Protesters hung black effigies and held racist signs. An Episcopal minister and a photographer were among those physically assaulted by people in the crowd. Downtown stores closed in in solidarity with the protesters, while some anti-integrationists supporters tried to keep civil rights activists out of town.
Following the Mansfield Crisis, government officials, in their quest to find a scapegoat, turned their attention on the NAACP.
Mansfield protesters backed by the Texas Rangers threatened any African American entering the High School would be “gator bait”
Civilians were happy to join in. As a Texan named Early Northrup wrote in a letter to Governor Shivers, “This should be justification for the jailing of all NAACP officials and to throw out the whole organization from the state of Texas for attempting to create riots.”
Texas Attorney General John Ben Shepperd launched an investigation into the NAACP and obtained a temporary restraining order to force all branches to stop operations. He charged the organization with barratry — coercing plaintiffs into filing lawsuits — and accused the group of low-level tax evasion. The state found the perfect venue to try the case; about 130 miles east of Mansfield, Tyler, Texas, was an overwhelmingly pro-segregation city, which would later be faced with its own federal school desegregation order.
The NAACP viewed the use of the Texas Rangers in Mansfield as an attempt to maintain segregation
After 17 days of testimony, District Judge Otis T. Dunagan placed a temporary restraining order on the NAACP. He’d later place a permanent injunction and impose a list of restrictions that made it exceedingly difficult for the group to continue its work in Texas. Against the wishes of NAACP Secretary Roy Wilson, the board of directors filed an appeal, although it was later withdrawn. Thurgood Marshall, who represented the NAACP at the time and would go on to become the first African American Supreme Court Justice, called the case “the greatest crisis” in the organization’s history.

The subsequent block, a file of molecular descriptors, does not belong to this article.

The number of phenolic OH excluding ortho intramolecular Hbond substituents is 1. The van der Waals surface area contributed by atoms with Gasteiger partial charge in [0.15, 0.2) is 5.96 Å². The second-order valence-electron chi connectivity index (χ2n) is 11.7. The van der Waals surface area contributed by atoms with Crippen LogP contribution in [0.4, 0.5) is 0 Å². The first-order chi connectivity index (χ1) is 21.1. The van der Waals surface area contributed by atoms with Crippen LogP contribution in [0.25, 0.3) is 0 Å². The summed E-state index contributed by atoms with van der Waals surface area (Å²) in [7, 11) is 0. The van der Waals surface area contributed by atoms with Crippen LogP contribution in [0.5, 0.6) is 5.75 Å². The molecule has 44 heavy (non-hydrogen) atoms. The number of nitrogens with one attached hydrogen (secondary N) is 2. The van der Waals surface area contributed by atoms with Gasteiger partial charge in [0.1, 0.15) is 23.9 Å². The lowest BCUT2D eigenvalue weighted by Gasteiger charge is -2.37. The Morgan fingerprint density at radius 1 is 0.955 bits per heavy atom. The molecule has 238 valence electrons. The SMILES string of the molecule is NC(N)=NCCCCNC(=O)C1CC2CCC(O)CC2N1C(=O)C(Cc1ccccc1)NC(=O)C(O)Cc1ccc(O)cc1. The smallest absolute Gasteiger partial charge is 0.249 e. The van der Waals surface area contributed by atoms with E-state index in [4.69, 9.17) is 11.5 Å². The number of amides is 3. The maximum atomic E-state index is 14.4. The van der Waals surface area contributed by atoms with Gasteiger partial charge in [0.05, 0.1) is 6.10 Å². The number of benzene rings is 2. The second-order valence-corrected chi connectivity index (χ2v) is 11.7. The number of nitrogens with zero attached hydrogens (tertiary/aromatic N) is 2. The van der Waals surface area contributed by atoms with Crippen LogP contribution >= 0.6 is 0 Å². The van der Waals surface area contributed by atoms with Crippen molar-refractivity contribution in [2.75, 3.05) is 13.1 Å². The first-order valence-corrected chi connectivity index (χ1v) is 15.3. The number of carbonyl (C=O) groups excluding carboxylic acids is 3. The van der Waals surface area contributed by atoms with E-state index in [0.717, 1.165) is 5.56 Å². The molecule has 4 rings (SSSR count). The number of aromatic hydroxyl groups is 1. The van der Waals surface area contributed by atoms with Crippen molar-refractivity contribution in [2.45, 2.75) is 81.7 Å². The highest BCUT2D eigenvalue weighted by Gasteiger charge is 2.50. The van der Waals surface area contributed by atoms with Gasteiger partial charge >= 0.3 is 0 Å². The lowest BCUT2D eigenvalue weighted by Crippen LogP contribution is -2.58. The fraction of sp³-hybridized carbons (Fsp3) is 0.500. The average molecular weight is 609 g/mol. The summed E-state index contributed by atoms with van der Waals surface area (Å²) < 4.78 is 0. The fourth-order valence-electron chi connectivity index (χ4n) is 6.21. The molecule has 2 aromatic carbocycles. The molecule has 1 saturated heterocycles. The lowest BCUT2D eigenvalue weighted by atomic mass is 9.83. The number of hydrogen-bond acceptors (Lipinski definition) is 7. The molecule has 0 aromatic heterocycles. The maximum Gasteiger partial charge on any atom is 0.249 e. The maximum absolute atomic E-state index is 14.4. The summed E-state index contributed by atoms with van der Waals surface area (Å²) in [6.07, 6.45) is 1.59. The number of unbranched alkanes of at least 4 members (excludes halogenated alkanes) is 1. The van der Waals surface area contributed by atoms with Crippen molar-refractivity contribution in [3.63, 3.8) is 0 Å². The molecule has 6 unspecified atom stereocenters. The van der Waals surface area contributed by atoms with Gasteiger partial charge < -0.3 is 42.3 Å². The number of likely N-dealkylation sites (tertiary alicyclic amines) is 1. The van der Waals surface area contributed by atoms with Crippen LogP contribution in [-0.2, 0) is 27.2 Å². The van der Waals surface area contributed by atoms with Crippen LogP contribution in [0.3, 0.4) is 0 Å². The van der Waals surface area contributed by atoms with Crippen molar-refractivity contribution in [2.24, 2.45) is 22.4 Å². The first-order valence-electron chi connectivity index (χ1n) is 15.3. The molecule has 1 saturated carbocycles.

Marshall was right. Alabama and Virginia would go on to bring similar cases against the NAACP. And a year later, in Arkansas, Governor Orval Faubus, emboldened by the results of Texas’s fight against the Mansfield Three and the NAACP, took a stand against integration when the Little Rock Nine attempted to get the education they were entitled to by law. This time, however, Eisenhower sent the National Guard to force integration and protect black students.
Over in Texas, meanwhile, schools continued to defy court orders, particularly in the northeast part of the state.
Integration would not be vigorously pursued in the Lone Star state until 1970, when William Wayne Justice, chief judge of the United States District Court for the Eastern District, ordered the Texas Education Agency to assume responsibility of enforcing desegregation in Texas public schools.
Today, Mansfield High School is a lot more diverse, with 37.3 percent white students, 26.5 percent black students, 24.7 percent Hispanic, and 6.4 percent Asian. At least 22 Texas school districts are still monitored by the U.S. Department of Justice to ensure they’re following desegregation orders.
The controversy subsided, but Mansfield public schools would not integrate until after the passage of the Civil Rights Act in 1964, some seven years later.